As a caregiver for a loved one, you know that taking care of someone who needs your help can be very rewarding. Providing love and care for a family member in need is an act of kindness and loyalty.
But, let’s face it, being a caregiver is tough! You’re faced with new responsibilities, many of which you are not trained to face. You might start to feel stressed and overwhelmed. This is common. Remember, you are not alone.
This section of the website is devoted to you. In it, you will find signs to help you realize that you are starting to have caregiver stress, as well as strategies for dealing with it. Additionally, there are resources to help you find local support. Finally, there will be a forum for you to connect with others who are also caring for loved ones recovering from a dissection.
Signs of Caregiver Stress
Realizing that you are starting to get caregiver stress is the first step in dealing with the problem. Here are a few signs and symptoms of caregiver stress:
- Feeling tired and rundown
- Feeling overwhelmed and irritable
- Trouble concentrating
- Anxious and depressed
- Sleeping too much or too little
- Gaining or losing a lot of weight
- Health problems that are beginning to take their toll
- Losing interest in activities you used to enjoy
Strategies for Dealing with Caregiver Stress
If you don’t take care of yourself, you won’t be able to care for anyone else. Don’t make the mistake of believing you have to do everything yourself. With this in mind, here are a few caregiving techniques that have proven to work.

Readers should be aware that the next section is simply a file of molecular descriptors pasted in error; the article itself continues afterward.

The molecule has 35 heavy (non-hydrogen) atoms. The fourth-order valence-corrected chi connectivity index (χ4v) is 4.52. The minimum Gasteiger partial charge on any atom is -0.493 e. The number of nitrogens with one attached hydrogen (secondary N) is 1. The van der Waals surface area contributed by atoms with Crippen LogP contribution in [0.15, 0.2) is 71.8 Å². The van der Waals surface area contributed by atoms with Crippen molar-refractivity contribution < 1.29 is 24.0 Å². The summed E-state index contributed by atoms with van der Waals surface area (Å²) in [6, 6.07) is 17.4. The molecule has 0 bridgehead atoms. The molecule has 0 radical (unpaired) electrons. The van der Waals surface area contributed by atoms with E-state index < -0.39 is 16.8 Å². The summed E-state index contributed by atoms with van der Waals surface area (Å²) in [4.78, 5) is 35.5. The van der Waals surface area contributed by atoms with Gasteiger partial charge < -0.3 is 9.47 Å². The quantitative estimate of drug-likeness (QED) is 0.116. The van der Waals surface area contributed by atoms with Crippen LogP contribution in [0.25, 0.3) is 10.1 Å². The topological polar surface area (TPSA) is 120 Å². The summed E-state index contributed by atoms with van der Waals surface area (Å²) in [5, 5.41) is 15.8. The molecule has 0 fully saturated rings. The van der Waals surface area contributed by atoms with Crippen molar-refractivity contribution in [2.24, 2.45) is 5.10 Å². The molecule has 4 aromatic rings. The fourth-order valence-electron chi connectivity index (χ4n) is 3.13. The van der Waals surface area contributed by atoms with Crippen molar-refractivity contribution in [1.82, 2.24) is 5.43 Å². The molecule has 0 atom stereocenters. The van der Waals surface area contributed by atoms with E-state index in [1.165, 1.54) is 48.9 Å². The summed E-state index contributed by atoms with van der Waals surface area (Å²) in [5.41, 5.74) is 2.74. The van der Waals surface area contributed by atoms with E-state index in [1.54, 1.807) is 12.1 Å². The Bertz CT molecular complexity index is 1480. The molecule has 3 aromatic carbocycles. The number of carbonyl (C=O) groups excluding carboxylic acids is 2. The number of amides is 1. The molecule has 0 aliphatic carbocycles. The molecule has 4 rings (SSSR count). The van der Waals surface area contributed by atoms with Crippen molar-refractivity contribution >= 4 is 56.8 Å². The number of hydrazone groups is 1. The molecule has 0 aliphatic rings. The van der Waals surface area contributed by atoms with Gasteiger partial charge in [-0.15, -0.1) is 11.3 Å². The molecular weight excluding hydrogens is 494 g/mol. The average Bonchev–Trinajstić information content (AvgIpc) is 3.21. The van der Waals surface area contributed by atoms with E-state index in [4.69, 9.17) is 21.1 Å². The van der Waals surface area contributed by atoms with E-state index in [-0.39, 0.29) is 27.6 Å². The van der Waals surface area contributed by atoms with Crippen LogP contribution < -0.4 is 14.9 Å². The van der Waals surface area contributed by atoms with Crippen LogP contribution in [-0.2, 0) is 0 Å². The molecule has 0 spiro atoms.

- Get organized. Prioritize your responsibilities and focus on your most important tasks first. Do not worry if you cannot manage everything by yourself.
- Ask for, and accept, help. Make a list of ways that people can help you, and let them choose what they would like to do, even if it is as seemingly simple as picking up groceries or making a meal.
- Use community resources.
- Accept that you cannot possibly do everything. Resist the urge to take on extra responsibilities you cannot handle at the moment. If someone asks you to do something you feel uncomfortable or unprepared doing, just explain honestly why you cannot. And don’t feel guilty.
- Find time to relax. Set aside some personal time, even if it is just a few minutes. This is your time, when nothing can distract you. Healthy ways to deal with your own stress include performing gentle exercises, such as walking, talking with a friend or loved one, and dedicating time to relaxation. Frankly, it does not matter the activity, as long as it helps you recharge.
- Set personal health goals. Eat nutritious food, even if it is a healthy snack like fruit on the go. Try to find time to exercise and do not ignore your own medical needs.
- Stay positive!
Be realistic about how much of yourself you can give. Know your limits and pay attention to when you know you are feeling overwhelmed. Continue communicating with doctors, family members, and other people involved.
At the same time, you know your loved ones best, so trust your instincts. At no point should you ignore what the doctors are telling you, but communicate with them your thoughts and fears. You are spending the most time with the patient, so listen to your gut.
Local Support – You Aren’t Alone
It is important to remember that you are not alone in caring for your loved one; there are people and organizations out there that are willing to help. Places you can turn for caregiver support include family members or friends or religious organizations, such as your church or temple. There are caregiver support groups online or organized through your local hospital. A therapist, social worker, or counselor may also be able to help. Finally, there are national caregiver organizations who may help.